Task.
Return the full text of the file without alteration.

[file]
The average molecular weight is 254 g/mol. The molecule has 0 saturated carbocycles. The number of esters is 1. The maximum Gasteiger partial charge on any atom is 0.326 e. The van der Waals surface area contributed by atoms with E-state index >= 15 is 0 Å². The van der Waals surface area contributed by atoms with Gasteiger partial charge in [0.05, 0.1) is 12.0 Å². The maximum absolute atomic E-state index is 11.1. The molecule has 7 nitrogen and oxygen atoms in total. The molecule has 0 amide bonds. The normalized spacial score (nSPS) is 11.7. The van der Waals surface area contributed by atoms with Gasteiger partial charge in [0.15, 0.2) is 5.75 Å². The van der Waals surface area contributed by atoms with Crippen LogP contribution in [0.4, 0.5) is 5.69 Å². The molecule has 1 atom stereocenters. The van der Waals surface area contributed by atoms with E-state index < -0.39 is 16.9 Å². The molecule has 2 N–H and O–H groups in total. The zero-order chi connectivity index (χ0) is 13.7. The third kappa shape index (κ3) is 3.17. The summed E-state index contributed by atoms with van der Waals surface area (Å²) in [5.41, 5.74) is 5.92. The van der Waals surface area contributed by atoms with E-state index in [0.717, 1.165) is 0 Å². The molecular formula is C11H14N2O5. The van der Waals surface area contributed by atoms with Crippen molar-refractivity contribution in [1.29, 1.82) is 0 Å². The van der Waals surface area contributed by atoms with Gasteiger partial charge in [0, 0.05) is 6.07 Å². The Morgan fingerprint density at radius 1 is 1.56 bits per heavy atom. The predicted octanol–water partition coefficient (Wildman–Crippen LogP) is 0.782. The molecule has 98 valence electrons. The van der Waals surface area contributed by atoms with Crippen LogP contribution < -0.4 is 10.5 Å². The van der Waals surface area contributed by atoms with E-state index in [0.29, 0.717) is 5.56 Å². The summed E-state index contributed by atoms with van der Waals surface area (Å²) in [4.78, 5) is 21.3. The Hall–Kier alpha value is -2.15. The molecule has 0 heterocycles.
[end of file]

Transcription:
The average molecular weight is 254 g/mol. The molecule has 0 saturated carbocycles. The number of esters is 1. The maximum Gasteiger partial charge on any atom is 0.326 e. The van der Waals surface area contributed by atoms with E-state index >= 15 is 0 Å². The van der Waals surface area contributed by atoms with Gasteiger partial charge in [0.05, 0.1) is 12.0 Å². The maximum absolute atomic E-state index is 11.1. The molecule has 7 nitrogen and oxygen atoms in total. The molecule has 0 amide bonds. The normalized spacial score (nSPS) is 11.7. The van der Waals surface area contributed by atoms with Gasteiger partial charge in [0.15, 0.2) is 5.75 Å². The van der Waals surface area contributed by atoms with Crippen LogP contribution in [0.4, 0.5) is 5.69 Å². The molecule has 1 atom stereocenters. The van der Waals surface area contributed by atoms with E-state index < -0.39 is 16.9 Å². The molecule has 2 N–H and O–H groups in total. The zero-order chi connectivity index (χ0) is 13.7. The third kappa shape index (κ3) is 3.17. The summed E-state index contributed by atoms with van der Waals surface area (Å²) in [5.41, 5.74) is 5.92. The van der Waals surface area contributed by atoms with E-state index in [0.717, 1.165) is 0 Å². The molecular formula is C11H14N2O5. The van der Waals surface area contributed by atoms with Crippen molar-refractivity contribution in [1.29, 1.82) is 0 Å². The van der Waals surface area contributed by atoms with Gasteiger partial charge in [0, 0.05) is 6.07 Å². The Morgan fingerprint density at radius 1 is 1.56 bits per heavy atom. The predicted octanol–water partition coefficient (Wildman–Crippen LogP) is 0.782. The molecule has 98 valence electrons. The van der Waals surface area contributed by atoms with Crippen LogP contribution < -0.4 is 10.5 Å². The van der Waals surface area contributed by atoms with E-state index in [0.29, 0.717) is 5.56 Å². The summed E-state index contributed by atoms with van der Waals surface area (Å²) in [4.78, 5) is 21.3. The Hall–Kier alpha value is -2.15. The molecule has 0 heterocycles.